Researchers have observed a white dwarf about 1400 light-years from Earth that is switching on and off. The observation marks the first time a white dwarf has been observed as it switches on and off. Scientists observed the object using a satellite designed to hunt for planets.
The white dwarf in question is feeding on material from an orbiting companion star. During the switching on and off that astronomers observed saw the object lose brightness within 30 minutes. Previously, that process was only seen in white dwarfs that were accreting over a period of several days or months.
The luminosity of a white dwarf is affected by the amount of material surrounding it that it is feeding on. Astronomers believe something is interfering with the material this white dwarf is accreting. When the star is “on,” the brightness is high, and the object feeds off the accretion disk surrounding it.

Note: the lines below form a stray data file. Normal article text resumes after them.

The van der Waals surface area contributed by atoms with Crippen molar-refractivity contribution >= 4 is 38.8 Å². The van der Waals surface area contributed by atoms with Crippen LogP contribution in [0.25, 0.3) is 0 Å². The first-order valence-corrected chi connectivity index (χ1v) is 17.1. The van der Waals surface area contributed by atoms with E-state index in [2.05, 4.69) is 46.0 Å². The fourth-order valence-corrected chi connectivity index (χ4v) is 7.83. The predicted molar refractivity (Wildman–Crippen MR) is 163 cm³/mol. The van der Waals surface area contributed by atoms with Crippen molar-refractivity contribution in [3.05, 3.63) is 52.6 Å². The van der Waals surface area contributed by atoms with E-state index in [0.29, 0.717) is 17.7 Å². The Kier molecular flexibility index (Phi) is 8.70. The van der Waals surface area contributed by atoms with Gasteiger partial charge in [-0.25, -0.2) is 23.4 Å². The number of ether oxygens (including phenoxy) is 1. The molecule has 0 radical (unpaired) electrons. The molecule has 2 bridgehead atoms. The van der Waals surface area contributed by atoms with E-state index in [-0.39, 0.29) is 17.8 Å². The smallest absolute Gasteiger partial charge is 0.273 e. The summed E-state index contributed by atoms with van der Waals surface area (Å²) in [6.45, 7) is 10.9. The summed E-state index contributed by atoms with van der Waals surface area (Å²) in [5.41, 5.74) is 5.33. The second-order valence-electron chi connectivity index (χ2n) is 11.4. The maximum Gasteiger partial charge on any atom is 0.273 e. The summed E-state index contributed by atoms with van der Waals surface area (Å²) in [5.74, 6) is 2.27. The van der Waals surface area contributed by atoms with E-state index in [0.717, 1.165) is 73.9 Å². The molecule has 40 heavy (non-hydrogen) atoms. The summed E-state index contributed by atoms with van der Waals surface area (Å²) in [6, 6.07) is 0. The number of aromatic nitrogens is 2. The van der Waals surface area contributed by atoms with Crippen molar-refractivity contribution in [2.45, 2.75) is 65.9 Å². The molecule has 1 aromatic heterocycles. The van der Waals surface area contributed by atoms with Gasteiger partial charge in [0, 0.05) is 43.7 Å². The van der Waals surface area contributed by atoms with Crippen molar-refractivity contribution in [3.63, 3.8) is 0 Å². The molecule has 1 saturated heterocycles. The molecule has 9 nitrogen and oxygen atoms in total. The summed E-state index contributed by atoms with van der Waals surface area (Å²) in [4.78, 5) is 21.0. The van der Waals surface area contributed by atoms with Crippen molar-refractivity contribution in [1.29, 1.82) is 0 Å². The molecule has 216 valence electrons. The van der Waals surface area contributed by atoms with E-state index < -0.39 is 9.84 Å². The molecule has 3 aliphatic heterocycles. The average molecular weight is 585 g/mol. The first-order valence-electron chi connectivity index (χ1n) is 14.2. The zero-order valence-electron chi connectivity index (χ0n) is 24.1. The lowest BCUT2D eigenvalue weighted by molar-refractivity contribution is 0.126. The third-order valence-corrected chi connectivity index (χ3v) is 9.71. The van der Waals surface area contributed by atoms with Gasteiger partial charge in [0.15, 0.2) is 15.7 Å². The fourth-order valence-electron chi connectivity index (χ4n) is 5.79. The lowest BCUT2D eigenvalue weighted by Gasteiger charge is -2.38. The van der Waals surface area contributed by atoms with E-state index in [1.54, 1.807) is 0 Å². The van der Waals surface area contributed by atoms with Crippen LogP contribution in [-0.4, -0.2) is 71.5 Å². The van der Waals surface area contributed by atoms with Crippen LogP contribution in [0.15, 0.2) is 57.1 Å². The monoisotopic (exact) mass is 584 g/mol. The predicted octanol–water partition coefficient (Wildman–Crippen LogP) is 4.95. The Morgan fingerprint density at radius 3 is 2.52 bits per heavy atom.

However, it suddenly turns “off,” resulting in a significant reduction in its brightness. Researchers believe the process causing this phenomenon is something known as magnetic gating. This happens when the magnetic field of the white dwarf spins so rapidly it creates a barrier that disrupts the material the white dwarf receives.
Magnetic gating leads to small increases in brightness on a semi-regular basis. Researchers are continuing to study the object, hoping to learn more about the physics behind accretion. Accretion is when objects such as black holes, white dwarfs, and neutron stars feed on material from neighboring stars.
White dwarfs are interesting objects. Eventually, the sun will collapse into one. The transition into a white dwarf will occur after the sun burns through its fuel, and the event is predicted to happen in about 10 billion years.